Microsoft Patent Violation Headlines

Filed under
Microsoft
  • Microsoft Won't Sue Linux Users, Company Exec Says

  • Author of Linux Patent Study Says Ballmer Got It Wrong
  • "Microsoft takes on the free world", and loses
  • What Does Microsoft Want From the Free World?
  • Novell Open PR: Fortune Magazine article
  • Microsoft vs. Linux: setting the battle lines
  • Microsoft Patent Claims Hint at Internal Issues
  • Why Microsoft Won’t ID Patent Violations…

Put The Power of Linux Into Your Business

Filed under
Linux

LinuxPlanet: Do you realize how much value is packed into each and every distribution of Linux? A Linux machine can help you solve problems that simply are too time consuming, complex, or expensive to solve with other operating systems. Mr. Small- and Medium-Businessman, what's holding you up?

Icculus Interview!

Filed under
Interviews
Gaming

LinuxGames.com: Our very own curmudgeon, Matt Matthews, had the opportunity to interview Linux gaming luminary Ryan "icculus" Gordon about various topics last week:

Is the desktop dead?

Filed under
Misc

FreeSoftware Mag: Red Hat’s, Brian Stevens, claims that the desktop is dead. This may seem a trifle premature, but from my own perspective, that has already been the case for several years.

Microsoft reignites its war on Linux

Filed under
Microsoft

Linux-Watch: "Even the founder of the Free Software Foundation, Richard Stallman, noted last year that Linux infringes well over 200 patents from multiple companies The real question is not whether there exist substantial patent infringement issues, but what to do about them."

Going political and Linux the Ubuntu way

Filed under
Ubuntu

Life of Riley: I've posted here before some announcements about the fact that Venezuela was shifting to Linux as their preferred operating system in sync with Cuba who has made a major re-commitment to Linux in an .attempt to grow its open source community and steer further away from tech dependencies on imperialism.

Also: Ubuntu, Craft, and iTunes

Enhancing eBay with Firefox extensions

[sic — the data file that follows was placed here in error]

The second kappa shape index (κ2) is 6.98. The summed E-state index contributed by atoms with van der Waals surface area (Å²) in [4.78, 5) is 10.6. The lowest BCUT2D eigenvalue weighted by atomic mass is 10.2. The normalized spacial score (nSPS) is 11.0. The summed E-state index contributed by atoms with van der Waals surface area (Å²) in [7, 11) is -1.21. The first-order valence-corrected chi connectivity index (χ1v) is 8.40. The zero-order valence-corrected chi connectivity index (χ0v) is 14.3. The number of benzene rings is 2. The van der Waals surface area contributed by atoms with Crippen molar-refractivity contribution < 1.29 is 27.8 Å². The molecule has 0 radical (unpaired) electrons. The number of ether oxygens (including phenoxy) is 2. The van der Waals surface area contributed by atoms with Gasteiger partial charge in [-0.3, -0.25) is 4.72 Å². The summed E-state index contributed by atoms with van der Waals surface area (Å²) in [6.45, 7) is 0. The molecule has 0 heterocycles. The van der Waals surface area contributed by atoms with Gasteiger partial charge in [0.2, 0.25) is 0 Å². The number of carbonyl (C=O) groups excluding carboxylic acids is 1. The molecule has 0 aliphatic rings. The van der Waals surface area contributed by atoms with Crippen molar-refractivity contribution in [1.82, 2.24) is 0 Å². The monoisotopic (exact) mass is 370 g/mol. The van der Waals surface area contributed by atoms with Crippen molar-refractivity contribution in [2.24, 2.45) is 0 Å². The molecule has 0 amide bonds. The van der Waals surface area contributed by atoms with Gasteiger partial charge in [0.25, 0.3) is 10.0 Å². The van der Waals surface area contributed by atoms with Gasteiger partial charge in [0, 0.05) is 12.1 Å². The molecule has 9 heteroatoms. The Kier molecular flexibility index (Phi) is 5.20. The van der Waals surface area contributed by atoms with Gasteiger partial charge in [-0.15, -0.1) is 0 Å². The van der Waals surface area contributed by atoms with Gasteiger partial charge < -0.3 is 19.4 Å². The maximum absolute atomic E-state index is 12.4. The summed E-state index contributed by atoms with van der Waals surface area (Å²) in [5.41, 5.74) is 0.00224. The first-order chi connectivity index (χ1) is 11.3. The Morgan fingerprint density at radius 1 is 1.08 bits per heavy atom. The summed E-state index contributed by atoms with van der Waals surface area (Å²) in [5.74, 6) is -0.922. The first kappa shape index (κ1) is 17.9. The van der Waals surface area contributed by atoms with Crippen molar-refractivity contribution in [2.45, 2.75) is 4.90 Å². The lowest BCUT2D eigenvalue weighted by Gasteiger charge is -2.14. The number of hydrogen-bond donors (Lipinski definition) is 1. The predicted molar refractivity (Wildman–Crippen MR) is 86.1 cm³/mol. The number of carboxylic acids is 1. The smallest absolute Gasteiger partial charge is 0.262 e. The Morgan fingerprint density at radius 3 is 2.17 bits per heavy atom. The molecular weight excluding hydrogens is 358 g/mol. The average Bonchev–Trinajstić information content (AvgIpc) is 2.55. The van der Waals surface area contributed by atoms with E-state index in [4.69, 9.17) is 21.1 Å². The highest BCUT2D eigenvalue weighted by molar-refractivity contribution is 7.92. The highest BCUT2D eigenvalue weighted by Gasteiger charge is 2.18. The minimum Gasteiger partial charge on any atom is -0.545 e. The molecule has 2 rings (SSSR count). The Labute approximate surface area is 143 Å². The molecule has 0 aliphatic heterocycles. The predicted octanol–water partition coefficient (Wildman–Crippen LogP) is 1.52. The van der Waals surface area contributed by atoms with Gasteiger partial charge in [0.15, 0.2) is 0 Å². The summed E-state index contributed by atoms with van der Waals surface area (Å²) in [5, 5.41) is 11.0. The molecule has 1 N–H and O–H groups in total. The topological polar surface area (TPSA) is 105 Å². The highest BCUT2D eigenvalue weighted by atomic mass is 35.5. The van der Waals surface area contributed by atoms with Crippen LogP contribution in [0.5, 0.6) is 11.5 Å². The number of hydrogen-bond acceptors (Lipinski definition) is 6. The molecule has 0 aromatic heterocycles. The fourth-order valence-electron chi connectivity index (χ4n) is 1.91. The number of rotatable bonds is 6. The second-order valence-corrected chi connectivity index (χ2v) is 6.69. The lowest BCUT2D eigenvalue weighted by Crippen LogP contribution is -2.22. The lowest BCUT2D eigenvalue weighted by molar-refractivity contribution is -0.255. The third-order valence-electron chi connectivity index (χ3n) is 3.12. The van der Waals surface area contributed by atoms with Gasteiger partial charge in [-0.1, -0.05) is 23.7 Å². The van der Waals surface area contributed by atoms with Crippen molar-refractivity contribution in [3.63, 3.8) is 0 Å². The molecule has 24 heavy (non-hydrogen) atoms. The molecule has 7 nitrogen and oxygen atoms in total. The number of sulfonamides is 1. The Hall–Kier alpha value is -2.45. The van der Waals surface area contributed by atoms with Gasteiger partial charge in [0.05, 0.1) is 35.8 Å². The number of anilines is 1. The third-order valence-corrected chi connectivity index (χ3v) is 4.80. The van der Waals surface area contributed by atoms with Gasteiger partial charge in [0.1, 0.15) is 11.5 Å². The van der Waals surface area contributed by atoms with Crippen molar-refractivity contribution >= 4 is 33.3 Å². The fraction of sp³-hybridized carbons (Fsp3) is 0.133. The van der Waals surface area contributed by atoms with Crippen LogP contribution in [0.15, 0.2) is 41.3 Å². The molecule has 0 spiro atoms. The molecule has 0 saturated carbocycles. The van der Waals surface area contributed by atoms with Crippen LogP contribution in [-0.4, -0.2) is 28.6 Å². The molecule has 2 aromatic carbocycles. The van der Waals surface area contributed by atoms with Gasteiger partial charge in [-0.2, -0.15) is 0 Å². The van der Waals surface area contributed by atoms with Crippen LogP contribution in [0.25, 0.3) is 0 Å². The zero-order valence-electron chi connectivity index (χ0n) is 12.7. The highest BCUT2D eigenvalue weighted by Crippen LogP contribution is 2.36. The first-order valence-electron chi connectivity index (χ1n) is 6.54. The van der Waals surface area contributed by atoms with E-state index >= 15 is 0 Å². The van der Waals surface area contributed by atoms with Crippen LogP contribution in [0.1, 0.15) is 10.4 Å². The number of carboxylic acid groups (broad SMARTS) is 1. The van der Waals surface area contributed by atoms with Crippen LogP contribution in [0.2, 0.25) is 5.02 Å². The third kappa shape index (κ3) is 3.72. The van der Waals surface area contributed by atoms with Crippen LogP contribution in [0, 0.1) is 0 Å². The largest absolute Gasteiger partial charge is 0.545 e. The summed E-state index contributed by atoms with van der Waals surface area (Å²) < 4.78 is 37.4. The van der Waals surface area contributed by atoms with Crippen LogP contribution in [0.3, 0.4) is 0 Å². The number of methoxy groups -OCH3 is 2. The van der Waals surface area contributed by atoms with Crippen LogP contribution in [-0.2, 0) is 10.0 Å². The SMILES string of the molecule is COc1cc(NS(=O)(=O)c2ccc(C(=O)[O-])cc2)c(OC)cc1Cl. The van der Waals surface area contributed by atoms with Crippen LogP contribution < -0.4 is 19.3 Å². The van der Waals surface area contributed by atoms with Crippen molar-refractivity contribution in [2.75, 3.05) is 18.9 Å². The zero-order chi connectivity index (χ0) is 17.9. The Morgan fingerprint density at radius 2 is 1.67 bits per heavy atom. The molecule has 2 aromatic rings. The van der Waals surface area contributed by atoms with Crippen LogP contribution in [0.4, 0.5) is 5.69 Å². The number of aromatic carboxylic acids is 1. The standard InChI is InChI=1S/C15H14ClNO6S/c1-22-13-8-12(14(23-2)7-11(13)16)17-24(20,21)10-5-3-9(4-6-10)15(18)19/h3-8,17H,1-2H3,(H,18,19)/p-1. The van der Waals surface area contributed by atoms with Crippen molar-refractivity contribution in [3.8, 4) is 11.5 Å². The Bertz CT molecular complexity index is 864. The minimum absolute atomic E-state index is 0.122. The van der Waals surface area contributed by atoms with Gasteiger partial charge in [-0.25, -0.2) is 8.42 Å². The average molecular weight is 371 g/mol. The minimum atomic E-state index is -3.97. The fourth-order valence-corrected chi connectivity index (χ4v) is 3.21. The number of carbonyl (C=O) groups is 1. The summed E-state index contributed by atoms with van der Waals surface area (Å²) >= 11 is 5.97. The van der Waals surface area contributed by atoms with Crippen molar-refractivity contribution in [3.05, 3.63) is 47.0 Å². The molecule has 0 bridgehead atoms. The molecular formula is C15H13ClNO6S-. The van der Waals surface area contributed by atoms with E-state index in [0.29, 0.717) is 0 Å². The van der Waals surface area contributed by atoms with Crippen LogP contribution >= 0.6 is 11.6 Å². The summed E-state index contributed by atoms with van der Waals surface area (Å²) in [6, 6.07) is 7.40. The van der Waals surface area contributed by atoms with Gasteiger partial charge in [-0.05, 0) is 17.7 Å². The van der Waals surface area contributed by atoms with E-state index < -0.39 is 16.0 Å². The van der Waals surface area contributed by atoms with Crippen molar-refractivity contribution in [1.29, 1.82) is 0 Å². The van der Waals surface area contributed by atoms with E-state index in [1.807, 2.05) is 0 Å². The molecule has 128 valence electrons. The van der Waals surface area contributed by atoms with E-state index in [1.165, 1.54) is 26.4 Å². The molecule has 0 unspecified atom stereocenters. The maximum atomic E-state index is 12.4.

Filed under
Moz/FF

Linux.com: eBay is a great way to acquire hard-to-find collectibles. Trouble is, the best deals are often found in auctions that end in the middle of the night. When that happens, the Biet-O-Zilla (BOZ) extension for Firefox can help you, by tracking auctions and scheduling bids in advance.

Edubuntu update - still rocking

Filed under
Ubuntu

ZDNet: So all 4 of my kids spent the weekend on and off the computers in the basement. They played games, looked up cheat codes for their console games, sent emails, and wrote a research paper on Langston Hughes.

One Laptop per Child official criticizes WiMAX community

Filed under
OLPC

EETimes: An official at the One Laptop per Child project criticized the WiMAX community on Monday for mainly focusing on equipment in the licensed bands, which will stymie innovation and stall a rapid decline in equipment prices.

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More in Tux Machines

Purism’s next product could be a smartphone that runs Linux/free software

Purism is a company that’s been developing laptops and tablets that run Linux-based, free and open source software for a few years. Now Purism is considering building a smartphone and the company is soliciting feedback from potential customers. The idea would be to release a Librem Phone that runs GNU/Linux rather than Android, and which offers security and privacy features to help set it apart from most other phones on the market. Read more

Cinnamon 3.2 in Linux Mint 18.1 Supports Vertical Panels, Better Accelerometers

After informing the community a few days ago about the Mintbox Mini Pro PC and the upcoming improvements and new features shipping with the XApps software projects in Linux Mint 18.1, Clement Lefebvre just published the monthly Linux Mint newsletter. Read more

Blender 2.78 Open-Source 3D Graphics Software Released with Spherical Stereo VR

Today, September 30, 2016, the Blender Foundation is proud to release Blender 2.78, the latest stable and most advanced version of the popular, open-source, free, and cross-platform Blender 3D modelling software. Blender 2.78 comes six months after the release of Blender 2.77, and it's a major update that adds numerous new features and improvements, among which we can mention rendering of spherical stereo images for VR (Virtual Reality), viewport rendering improvements, as well as brand new freehand curves drawing over surfaces. Moreover, the Grease Pencil received awesome improvements and it now doubles as both an animation and drawing tool, powerful new options have been added for B-Bones, it's now possible to import and export basic operators in the Alembic support, and the Cloth Physics feature received new Simulation Speed option and Dynamic Base Mesh support. Read more